Review: Moonraker 40th Anniversary
The waning years of the 70s Bond entries provided much more light hearted pieces for the series, many of them helmed by Roger Moore. Moore’s outputs in the series are undeniably weaker as they go on, never quite living up to the success of Live and Let Die. As he trundled on as the ageing Bond figurehead, Moonraker brings us one of the worst outputs in an already weak iteration of the franchise. Building on the premise of “what if James Bond fought Russians… but in space”, Moonraker toils in its B-Movie likeness and becomes one of the dumbest movies available.
Moore brings us a resoundingly boring Bond romp when he is tasked with stopping the Russians from doing whatever the Russians are doing. Every Bond film at this time was about bashing the Russians, they could’ve been trying to blow up the moon or open a retail outlet in St. Petersburg. Whatever it is they’re doing it’s a breach of the peace, and it’s up to Bond to shoot/have sex with/stab/explode whatever stands in his way.
Possibly the greatest problem of all with this era of Bond is that Moore never really convinced me he could carry the serious weight of the series with the appealing one liners that were well suited in further iterations. Connery was the perfect blend, a suave and sophisticated individual that would always be a clear hero; he’d be the one on top at the end of the film. Moore on the other hand is more of a caricature than anything else. He’d be more suited to that of the Carry-On film series. Still as sophisticated and charming as his predecessors, but with the added edge of not being able to keep a straight face when delivering the one liners. Those one liners turn from gold dust into garbage when the camera leans on the twinkly eyed Moore for a moment too long.
With the direction of Lewis Gilbert under the spotlight, it’s truly surprising to see him falter so much. After his great work with Educating Rita and his mediocre efforts with previous Bond instalments, I’m perplexed at the fact that I am surprised he couldn’t give us a great Bond iteration after giving us nothing but bad Bond films. You Only Live Twice is iconic just for its ill ageing jokes and racial stereotypes, while The Spy Who Loved Me is just Moonraker but without the space combat. At least both of the Moore iterations have Jaws in them, that’s always a positive.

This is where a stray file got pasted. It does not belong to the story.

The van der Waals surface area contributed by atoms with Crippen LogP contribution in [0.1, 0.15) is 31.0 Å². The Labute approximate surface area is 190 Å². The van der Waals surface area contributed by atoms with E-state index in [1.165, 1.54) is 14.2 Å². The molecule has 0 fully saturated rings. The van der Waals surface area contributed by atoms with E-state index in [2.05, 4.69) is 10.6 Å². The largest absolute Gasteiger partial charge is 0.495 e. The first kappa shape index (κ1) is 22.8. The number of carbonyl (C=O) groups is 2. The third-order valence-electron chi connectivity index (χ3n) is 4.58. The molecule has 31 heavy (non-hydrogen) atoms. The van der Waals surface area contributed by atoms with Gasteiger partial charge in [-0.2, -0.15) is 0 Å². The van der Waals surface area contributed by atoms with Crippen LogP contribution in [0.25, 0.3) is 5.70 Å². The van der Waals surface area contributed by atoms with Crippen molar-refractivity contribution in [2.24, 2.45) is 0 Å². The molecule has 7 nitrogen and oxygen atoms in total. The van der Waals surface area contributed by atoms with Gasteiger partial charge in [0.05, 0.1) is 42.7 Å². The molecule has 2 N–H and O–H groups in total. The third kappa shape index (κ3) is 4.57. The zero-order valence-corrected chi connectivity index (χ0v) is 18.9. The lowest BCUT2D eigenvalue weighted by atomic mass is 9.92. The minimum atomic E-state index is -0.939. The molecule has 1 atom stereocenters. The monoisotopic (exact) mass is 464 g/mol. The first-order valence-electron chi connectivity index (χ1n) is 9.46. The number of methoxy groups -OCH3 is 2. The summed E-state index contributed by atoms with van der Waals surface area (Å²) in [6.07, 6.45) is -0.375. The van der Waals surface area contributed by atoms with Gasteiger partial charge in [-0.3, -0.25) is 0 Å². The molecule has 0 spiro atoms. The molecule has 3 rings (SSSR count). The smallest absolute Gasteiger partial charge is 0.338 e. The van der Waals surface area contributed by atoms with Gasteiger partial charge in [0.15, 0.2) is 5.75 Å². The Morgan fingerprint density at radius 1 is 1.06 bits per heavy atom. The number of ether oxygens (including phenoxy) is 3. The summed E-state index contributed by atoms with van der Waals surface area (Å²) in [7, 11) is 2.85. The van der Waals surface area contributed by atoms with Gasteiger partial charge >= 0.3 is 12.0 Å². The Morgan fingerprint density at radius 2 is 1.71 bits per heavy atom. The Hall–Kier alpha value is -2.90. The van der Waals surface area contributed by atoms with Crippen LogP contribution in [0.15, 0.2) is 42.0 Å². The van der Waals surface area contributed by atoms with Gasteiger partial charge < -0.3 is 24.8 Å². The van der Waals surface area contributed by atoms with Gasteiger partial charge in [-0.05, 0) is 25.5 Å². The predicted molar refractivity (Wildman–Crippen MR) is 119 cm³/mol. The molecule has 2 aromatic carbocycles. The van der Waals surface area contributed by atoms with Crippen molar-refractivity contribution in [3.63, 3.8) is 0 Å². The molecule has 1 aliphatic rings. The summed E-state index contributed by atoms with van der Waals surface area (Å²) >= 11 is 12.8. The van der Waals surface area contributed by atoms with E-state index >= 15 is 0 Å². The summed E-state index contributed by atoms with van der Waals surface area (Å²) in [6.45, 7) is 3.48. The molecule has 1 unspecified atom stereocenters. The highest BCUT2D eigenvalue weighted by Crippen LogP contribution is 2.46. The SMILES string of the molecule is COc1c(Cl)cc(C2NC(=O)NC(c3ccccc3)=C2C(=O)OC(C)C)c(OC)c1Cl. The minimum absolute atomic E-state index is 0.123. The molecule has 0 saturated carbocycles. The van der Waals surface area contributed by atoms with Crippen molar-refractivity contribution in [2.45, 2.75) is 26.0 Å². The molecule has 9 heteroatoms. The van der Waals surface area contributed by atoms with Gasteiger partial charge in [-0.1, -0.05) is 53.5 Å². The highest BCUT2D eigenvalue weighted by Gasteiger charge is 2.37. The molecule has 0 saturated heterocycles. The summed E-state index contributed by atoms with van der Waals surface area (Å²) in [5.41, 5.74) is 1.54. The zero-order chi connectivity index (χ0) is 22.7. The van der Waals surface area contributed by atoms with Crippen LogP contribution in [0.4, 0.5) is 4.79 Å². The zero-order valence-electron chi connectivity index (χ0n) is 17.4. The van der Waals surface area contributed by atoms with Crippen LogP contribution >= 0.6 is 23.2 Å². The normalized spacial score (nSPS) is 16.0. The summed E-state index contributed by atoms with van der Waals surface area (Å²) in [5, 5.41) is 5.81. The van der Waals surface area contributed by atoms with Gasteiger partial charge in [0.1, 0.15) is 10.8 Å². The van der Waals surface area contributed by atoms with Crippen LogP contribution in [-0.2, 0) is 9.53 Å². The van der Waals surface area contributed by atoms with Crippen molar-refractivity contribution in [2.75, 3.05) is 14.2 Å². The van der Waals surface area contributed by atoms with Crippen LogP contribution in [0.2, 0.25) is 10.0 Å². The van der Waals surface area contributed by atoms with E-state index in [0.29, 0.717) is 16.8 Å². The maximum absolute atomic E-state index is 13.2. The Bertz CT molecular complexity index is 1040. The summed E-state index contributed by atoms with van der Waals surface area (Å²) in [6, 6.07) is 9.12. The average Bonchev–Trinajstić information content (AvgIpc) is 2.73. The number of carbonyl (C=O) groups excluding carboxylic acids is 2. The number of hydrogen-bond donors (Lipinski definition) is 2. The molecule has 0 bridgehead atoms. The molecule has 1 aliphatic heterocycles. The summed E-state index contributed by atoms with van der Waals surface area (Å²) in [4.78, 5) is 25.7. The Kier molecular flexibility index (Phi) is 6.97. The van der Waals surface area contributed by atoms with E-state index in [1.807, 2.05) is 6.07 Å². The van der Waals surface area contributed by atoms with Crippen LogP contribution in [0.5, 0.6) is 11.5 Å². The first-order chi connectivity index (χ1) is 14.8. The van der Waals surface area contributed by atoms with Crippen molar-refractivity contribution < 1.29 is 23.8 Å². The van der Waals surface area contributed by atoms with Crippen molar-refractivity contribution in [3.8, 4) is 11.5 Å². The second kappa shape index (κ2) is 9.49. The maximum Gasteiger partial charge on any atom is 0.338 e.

Ingredients. That’s exactly what Moonraker is. There are some superb concepts and lines scattered throughout in absolute dismay, with no real reason to be in the order they’re in. With ingredients, the key is to put them together, but Moonraker painstakingly preps and eats its ingredients one at a time, and then has the balls to call itself a fully-fledged sandwich by the end of its bizarrely long running time. There’s no sustenance to be had with this film.
Everyone has their favourite Bond (mine is Pierce Brosnan for obvious reasons), and a fair few people regard Roger Moore as their top pick. I thought I’d understood why when I’d watched through The Man with the Golden Gun and Live and Let Die. But those few individuals that regard Moonraker as one of the better Bond films need a severe reality check. It’s an awful display of the bawdy style of comedy the post-Connery generation of Bond adapted, and it killed off any severe seriousness the series could offer. A frankly loose and far-fetched film and a concept that would be fine if it weren’t so overwhelmingly boring.